The last time I saw Flying Mission’s Mercy Leshomo in action, she was teaching basic financial skills to a group of home-based care volunteers. Today she was at it again, only this time she was teaching these skills to a group of dynamic young adults. Each of these youth has received Lifeskills training from Flying Mission and is in turn now teaching his or her peers. Most of them have founded or are leading youth clubs, with the purpose of teaching and encouraging the youth in their communities to make good life choices. One participant mentioned why they are so passionate about learning everything they can to help their clubs grow and develop. “It’s reported that 25% of those in our country who are HIV+ don’t even know it. We are still in denial. We are telling ourselves that this is a problem only in the city, but it is a problem in our villages, too. It is important to be informed.”
Helping their clubs grow and develop means getting registered with the government so that they can seek sponsorship. It means keeping financial records. It means having written goals and objectives. Flying Mission’s Lifeskills Coordinator, Emanuel Nwako, was also at the workshop today. “Club work is not just dancing, drama, and choirs,” said Emanuel. “All of that goes side by side with this [financial management, record-keeping, etc.].”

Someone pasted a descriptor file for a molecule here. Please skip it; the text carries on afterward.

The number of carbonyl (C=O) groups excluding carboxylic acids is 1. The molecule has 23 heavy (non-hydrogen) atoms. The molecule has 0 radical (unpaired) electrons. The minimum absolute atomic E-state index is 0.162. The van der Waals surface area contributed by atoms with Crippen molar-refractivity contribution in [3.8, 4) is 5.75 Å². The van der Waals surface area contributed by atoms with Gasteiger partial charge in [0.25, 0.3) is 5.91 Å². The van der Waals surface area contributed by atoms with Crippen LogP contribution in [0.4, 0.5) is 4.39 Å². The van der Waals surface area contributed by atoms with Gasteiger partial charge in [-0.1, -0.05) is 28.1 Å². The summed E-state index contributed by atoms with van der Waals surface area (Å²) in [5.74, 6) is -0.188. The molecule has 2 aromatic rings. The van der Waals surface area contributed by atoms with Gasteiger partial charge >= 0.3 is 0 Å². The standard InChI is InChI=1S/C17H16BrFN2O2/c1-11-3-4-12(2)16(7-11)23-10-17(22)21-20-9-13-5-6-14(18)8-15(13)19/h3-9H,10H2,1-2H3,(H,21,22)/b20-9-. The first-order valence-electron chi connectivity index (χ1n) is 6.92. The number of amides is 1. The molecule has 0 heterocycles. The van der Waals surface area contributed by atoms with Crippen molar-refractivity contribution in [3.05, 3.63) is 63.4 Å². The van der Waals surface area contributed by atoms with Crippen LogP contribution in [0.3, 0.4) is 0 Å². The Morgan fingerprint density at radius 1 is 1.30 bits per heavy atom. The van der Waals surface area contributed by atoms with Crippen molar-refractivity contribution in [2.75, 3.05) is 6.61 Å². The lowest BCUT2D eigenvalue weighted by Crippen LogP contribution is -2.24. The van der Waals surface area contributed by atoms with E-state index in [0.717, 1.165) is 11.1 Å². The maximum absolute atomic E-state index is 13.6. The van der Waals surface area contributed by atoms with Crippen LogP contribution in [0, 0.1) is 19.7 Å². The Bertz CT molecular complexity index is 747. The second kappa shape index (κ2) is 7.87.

I asked some of the youth club leaders about Emanual’s statement. “Before you came today,” I said, “did you realize that club work involves a lot more than dancing and drama?” Katli, who is the founder and leader of the Butterfly Abstinence Club in Molepolole, said no. “I didn’t know that all of this work is involved in running a youth club,” she said. “But it doesn’t frighten me. I feel empowered now to not only help my club succeed, but to help myself personally.” After today’s instruction, she feels motivated to get the 25-member Butterfly Abstinence Club registered with the Botswana government.
Winnie, who leads the Itsoseng Character Development Youth Club in the village of Kopong, also said that she did not know about this side of club work. “Today’s workshop was eye-opening,” she said. “We’ve done fund raising before, but we don’t have any records to show it.” Winnie also intends to get her club registered so that they can begin seeking sponsorship.
Cassius, who leads the 18-member Visionbearers Club in Gabane, said that he did realize the administrative work involved, but that he didn’t know how to do it. “I’ve long been waiting for this kind of information,” he said.
Why does Flying Mission invest so much in training young people to educate their peers? “Youth can reach other youth better,” said Mercy Leshomo. And now, after today’s workshop, fifteen young people know better how to do it.